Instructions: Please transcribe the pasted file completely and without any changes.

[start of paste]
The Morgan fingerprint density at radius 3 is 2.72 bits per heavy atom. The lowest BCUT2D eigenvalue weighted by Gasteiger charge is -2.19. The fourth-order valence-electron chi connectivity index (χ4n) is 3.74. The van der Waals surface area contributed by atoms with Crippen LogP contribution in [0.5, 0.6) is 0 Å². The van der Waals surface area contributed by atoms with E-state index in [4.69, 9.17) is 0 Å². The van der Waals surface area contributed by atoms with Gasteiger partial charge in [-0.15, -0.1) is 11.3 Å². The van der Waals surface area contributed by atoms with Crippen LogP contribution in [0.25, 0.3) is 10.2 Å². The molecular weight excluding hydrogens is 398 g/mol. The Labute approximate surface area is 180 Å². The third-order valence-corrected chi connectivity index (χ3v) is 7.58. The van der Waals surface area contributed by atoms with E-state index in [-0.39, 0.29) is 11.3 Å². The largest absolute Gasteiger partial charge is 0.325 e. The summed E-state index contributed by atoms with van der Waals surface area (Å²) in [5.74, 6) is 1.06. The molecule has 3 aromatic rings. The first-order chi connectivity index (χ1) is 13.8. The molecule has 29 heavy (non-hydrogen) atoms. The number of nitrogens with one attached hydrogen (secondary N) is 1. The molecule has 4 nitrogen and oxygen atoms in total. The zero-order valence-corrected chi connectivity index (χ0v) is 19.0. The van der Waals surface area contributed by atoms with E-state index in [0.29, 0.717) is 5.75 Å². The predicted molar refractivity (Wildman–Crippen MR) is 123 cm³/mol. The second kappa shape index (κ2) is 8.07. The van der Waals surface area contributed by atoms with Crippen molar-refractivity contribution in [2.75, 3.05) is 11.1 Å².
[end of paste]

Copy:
The Morgan fingerprint density at radius 3 is 2.72 bits per heavy atom. The lowest BCUT2D eigenvalue weighted by Gasteiger charge is -2.19. The fourth-order valence-electron chi connectivity index (χ4n) is 3.74. The van der Waals surface area contributed by atoms with Crippen LogP contribution in [0.5, 0.6) is 0 Å². The van der Waals surface area contributed by atoms with E-state index in [4.69, 9.17) is 0 Å². The van der Waals surface area contributed by atoms with Gasteiger partial charge in [-0.15, -0.1) is 11.3 Å². The van der Waals surface area contributed by atoms with Crippen LogP contribution in [0.25, 0.3) is 10.2 Å². The molecular weight excluding hydrogens is 398 g/mol. The Labute approximate surface area is 180 Å². The third-order valence-corrected chi connectivity index (χ3v) is 7.58. The van der Waals surface area contributed by atoms with E-state index in [-0.39, 0.29) is 11.3 Å². The largest absolute Gasteiger partial charge is 0.325 e. The summed E-state index contributed by atoms with van der Waals surface area (Å²) in [5.74, 6) is 1.06. The molecule has 3 aromatic rings. The first-order chi connectivity index (χ1) is 13.8. The molecule has 29 heavy (non-hydrogen) atoms. The number of nitrogens with one attached hydrogen (secondary N) is 1. The molecule has 4 nitrogen and oxygen atoms in total. The zero-order valence-corrected chi connectivity index (χ0v) is 19.0. The van der Waals surface area contributed by atoms with E-state index in [0.29, 0.717) is 5.75 Å². The predicted molar refractivity (Wildman–Crippen MR) is 123 cm³/mol. The second kappa shape index (κ2) is 8.07. The van der Waals surface area contributed by atoms with Crippen molar-refractivity contribution in [2.75, 3.05) is 11.1 Å².